Town square shaded by brilliant jacaranda trees

Calle de Los Suspiros, Colonia de Sacramento

Rows of Colonia shops

Colonia town cathedral

Our final day on the southern continent was spent in the countryside at an estancia (rancho in Mexican Spanish, finca in Colombian Spanish).  We chose Estancia Dos Hermanos near San Antonio de Areco , the muy-gaucho town just outside of Buenos Aires. As a lifetime horseperson, I wanted to ride the llanos (plains) of Argentina and eat the famous grilled Argentine beef from the parilla, and we did.  It was a Thursday, so we got lucky and had the place to ourselves with our gaucho/guide Felipe, the owner Pancho and their driver/cook/guy Friday Andres who picked us up at our apartment and later deposited us in front of American Airlines for our late-night flight home.  We spent a day being far more pampered than we're accustomed to, from the door-to-door transportation, to the breakfast, lunch and tea that was served outside on the estancia lawn, to the nearly four hours in the sheepskin-covered saddle.  Felipe politely endured our (and by "our" I mean "my") endless questions: "And what bird is that? And is this tree native? And how many people come out to stay usually? And when is the rainy season? And is it usual for the horses to not need shoes here? And, and, and..."  as we rode across the meadows, hock-deep in daisies and other local flowers that I'm sure Felipe told me the names of.  We got to herd in the herd of horses at the end of the day, giving us the feeling of being somewhat useful, and my husband who hasn't ridden in a number of years was able to canter his horse "Laguna" easily across the fields.  While we were on our post-breakfast ride, Andres was busy preparing our not-for-the-faint-of-heart lunch of grilled beef ribs, beef and pork chorizo, salad, sweet potatoes, onions, sliced baguette, water or lemonade? beer or wine? tea or coffee? flan? After gorging ourselves shamelessly and unbuttoning our jeans a bit, we then napped in hammocks to the sound of very chatty wild parakeets for at least an hour. Then it was time to hop onto our horses again for the afternoon tour.  Once again, that Andres was up to his tricks, and upon returning from our ride and after trying to convince our horses that apples are indeed good horse treats (only one accepted), we had tea and fresh-made scones waiting for us.  We noticed that Felipe didn't partake in the scones, which was when Andres confessed that one of the estancia dogs "Truco" was "up to his tricks again" and had eaten all but two of the freshly-baked scones from the kitchen table. Although there were no witnesses, he was a repeat offender in baked-goods stealing and certainly guilty.  The owners kindly offered us an unoccupied guest cottage to shower in before tossing our bags into Andres' car and heading to the airport. It really couldn't have been a more lovely way to round out our Argentinian experience.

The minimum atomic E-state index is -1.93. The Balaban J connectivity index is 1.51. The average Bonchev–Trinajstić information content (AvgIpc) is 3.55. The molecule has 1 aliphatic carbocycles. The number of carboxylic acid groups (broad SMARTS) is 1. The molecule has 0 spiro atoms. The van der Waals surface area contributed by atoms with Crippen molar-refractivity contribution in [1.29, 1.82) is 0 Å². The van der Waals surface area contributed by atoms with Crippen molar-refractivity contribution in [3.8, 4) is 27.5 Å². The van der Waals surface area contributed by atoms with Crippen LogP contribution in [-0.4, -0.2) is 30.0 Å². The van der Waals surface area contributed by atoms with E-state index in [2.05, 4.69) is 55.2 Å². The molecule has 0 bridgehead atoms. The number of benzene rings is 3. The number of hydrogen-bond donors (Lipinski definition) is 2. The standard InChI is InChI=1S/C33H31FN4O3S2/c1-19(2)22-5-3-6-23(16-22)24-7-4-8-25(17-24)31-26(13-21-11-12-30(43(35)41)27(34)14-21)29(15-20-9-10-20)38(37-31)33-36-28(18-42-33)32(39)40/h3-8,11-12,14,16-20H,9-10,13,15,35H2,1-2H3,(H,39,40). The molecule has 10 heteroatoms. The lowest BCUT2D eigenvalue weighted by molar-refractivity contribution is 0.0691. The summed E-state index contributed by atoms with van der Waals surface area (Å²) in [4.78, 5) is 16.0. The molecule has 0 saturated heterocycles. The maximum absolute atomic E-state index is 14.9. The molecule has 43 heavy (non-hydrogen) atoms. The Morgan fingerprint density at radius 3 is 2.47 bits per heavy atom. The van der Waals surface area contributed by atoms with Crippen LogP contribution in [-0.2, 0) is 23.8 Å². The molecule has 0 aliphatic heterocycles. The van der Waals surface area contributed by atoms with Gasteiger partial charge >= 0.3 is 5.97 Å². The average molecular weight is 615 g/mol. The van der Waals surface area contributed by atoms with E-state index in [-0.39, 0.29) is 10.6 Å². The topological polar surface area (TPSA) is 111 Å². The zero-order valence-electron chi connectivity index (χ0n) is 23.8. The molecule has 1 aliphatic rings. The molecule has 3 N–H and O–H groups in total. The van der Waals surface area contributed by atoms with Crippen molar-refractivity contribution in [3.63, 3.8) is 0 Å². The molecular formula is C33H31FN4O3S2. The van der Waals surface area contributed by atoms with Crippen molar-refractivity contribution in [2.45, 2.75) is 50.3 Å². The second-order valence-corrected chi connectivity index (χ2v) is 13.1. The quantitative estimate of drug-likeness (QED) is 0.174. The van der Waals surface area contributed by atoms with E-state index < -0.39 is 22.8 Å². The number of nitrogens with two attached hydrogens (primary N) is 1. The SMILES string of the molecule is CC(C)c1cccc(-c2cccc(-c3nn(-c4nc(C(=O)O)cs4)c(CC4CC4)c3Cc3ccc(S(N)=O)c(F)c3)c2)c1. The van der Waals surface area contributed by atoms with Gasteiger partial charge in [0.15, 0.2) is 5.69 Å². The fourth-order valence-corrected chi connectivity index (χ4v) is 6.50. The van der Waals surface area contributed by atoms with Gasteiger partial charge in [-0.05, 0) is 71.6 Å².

Estancia Los Dos Hermanos

Parilla lunch!

You can stay at the estancia, too

Heading out

Final impressions? Argentina is an incredible country to visit of which we have only seen a wee corner.  Ditto Uruguay.  In keeping with the motivation for our trip, we'd gladly bid on a two or three year tour here and would recommend this itinerary as a vacation for anyone wanting a sample of South America. 

Saturday, November 01, 2014

Reaching Out: On a Mission in Mission Mexico

(A quick note before I start: my husband truly bristles to hear me, or anyone, use the phrase "reaching out" when the speaker really means that they are going to talk to, write to or in any other way CONTACT another person.  So just to tease him, I titled this posting as I did.)

I am a Consular Officer by cone, but my actual job is that of a Foreign Service Officer Generalist, which means we're all supposed to be able to wear any/many hats when needed.  Lately I've been wearing the Public Diplomacy hat as part of the Immigrant Visa Mexico Outreach team.  The team consists of three officers and two local staff members who divide into teams of two with the goal of visiting each consulate and the embassy in Mission Mexico.  There are ten in total, so this means lots of travelling for our little crew.